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Okay we've known it was headed our way for more than a year.
Early in 2013 shortly after its discovery, the buzz throughout the Inner Planets was that ISON was sure to be The Comet of Your Lifetime.
well you never seen anything like it!
you never seen anything like it!
you never seen anything like it in your life!
(-- Anthony Newley song, from "Doctor Dolittle,"
about the pushmepullya, the amazing two-headed llama.)
Comet Cock-Tease was guaranteed & certified to blaze in our skies as it passed near Earth, so fiery that you could see it clearly during broad daylight with the naked eye, or, for the modest, with just little eyeblouses. Its souvenirs and t-shirts would kick-start the ailing economies of Earth, and boost hard times on Venus, Mercury and Mars. Minstrels were composing ballads in tierce picarde about the impending monster Comet.
What a show was on its way!
Now, alas, the latest bulletin from the Vleeptron High Non-Junk Science Council is that ISON is likely to join Kohoutek (1973) as one of modern times' most overhyped boring undistinguished silly comets.
Pull up a deckchair -- probably nighttime only -- buy a bag of trail mix, and Prepare for The Great Disappointment of Late October 2013. Pray for clear night skies, and if you got a telescope or binoculars or opera glasses or expensive telephoto lenses, pull 'em out of the closet.
But you'll definitely see Comet ISON (with a modicum of luck), and she promises to be one real purdy Sky Thing (see photograph at top).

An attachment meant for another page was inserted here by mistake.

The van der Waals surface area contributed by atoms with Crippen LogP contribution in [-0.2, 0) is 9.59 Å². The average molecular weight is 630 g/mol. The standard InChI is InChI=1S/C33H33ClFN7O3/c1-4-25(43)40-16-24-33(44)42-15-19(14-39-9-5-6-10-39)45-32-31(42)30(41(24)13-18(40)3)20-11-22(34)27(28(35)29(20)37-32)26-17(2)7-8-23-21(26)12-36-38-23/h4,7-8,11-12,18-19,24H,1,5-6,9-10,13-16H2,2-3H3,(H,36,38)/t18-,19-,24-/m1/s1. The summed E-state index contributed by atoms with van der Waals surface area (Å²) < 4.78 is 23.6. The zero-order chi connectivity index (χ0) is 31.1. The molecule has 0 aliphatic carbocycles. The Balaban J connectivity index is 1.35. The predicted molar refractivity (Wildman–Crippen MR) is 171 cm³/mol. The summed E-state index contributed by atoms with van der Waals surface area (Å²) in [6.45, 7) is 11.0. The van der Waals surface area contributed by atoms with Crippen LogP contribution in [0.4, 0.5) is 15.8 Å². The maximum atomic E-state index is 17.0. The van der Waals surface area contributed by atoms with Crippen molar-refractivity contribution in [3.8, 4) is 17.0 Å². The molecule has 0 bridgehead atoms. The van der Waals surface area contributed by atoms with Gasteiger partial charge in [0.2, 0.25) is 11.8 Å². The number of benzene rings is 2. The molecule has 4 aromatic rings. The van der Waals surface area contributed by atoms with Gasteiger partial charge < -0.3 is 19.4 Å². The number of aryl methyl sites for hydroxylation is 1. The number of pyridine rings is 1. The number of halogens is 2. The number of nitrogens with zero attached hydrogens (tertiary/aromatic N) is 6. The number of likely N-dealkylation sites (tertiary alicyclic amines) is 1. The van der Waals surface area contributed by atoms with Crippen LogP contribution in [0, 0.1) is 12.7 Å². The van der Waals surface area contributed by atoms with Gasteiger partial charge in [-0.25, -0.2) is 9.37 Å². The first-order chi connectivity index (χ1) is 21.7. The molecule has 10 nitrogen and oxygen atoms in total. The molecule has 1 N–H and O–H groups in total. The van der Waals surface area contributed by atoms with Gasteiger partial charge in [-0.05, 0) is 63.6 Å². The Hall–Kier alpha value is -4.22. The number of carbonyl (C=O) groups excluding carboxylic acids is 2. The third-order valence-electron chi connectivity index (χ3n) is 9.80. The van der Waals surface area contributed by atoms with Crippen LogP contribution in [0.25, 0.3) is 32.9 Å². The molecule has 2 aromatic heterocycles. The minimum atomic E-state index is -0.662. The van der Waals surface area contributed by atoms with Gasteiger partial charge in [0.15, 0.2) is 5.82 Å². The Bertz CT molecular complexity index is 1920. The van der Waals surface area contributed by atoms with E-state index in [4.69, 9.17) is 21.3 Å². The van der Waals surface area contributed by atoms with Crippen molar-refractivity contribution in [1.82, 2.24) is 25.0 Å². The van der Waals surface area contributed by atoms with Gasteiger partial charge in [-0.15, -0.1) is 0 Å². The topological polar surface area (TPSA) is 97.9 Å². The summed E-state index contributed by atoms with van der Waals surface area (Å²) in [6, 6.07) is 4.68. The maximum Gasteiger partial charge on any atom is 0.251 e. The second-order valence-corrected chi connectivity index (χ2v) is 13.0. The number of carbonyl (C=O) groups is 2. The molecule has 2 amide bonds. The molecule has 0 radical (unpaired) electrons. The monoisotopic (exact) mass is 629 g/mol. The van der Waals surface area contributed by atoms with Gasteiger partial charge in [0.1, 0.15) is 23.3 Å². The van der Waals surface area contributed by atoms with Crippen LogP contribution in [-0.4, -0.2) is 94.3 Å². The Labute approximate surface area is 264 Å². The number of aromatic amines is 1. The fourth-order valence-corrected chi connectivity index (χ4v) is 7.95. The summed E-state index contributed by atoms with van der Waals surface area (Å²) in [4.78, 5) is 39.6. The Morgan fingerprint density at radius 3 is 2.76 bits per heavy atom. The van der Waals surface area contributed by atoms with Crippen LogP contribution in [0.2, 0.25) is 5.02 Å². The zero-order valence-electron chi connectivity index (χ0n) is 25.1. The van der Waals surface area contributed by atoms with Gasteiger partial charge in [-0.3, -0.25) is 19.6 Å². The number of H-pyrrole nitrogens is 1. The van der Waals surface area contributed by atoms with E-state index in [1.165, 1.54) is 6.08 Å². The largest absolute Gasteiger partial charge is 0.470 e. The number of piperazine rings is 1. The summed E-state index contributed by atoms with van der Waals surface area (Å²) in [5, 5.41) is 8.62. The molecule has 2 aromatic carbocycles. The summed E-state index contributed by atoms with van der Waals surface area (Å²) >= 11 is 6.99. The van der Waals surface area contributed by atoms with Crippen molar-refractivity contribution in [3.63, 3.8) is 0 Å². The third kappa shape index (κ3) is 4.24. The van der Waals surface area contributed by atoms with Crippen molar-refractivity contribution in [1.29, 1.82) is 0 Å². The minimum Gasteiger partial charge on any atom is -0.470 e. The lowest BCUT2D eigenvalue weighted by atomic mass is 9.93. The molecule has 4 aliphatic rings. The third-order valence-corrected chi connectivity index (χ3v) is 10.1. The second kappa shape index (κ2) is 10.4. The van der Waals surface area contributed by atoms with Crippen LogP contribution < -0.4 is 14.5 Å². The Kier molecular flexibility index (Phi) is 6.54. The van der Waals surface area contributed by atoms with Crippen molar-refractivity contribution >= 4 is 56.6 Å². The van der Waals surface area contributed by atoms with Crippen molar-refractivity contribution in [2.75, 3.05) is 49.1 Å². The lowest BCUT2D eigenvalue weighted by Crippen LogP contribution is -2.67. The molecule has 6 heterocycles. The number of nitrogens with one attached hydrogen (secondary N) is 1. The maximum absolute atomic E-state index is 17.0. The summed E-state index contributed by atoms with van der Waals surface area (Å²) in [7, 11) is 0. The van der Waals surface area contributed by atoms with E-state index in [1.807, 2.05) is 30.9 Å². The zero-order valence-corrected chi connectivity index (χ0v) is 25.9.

Now there's a controversy among Cometologists (I think I just made that word up) as to whether ISON will plunge into The Sun with an explosive bang, or just do the Normal Comet Ellipse Orbit thang, zip around The Sun, and then return back to the Oort Cloud, and hang way out there for -- well, the typical gazillion years. It will be back, but you won't ever see it again.
Watch This Space for the latest updates.
That's the cool thing about comets -- they lie, shamelessly, about how supercallifragialisticexpialidocious they're going to be when they zip past Earth. They promise to fry our eyeballs and sear our brains -- and then they make a little poofy fart noise and dive back to the oblivion from whence they came.
I flew to the desert near Alice Springs, Australia to see Comet Halley in 1987. And when the night skies finally stopped being grouse (local slang for crappy), Halley put on a very respectable show. We didn't have to bring our own telescopes; the Alice Springs Amateur Astronomy Society was kind enough to give us view time on their big spiffy scopes. (Most of them were Yanks who worked at the National Security Agency's supersecret Golf Ball Factory, local slang for Pine Gap, an electronic listening facility which does not exist.)
I love comets. If you don't love comets, bite me. Leave a Comment about comets you've seen, and when and where you saw them, and whether a king died, and who lost the big battle.
I just met somebody who knew that Mark Twain came with the Comet, and went out with the Comet. If I want to see Comet Halley again, I got to hang around until about 2063.
It could happen -- I finally stopped smoking! And 116.3 is the new 105!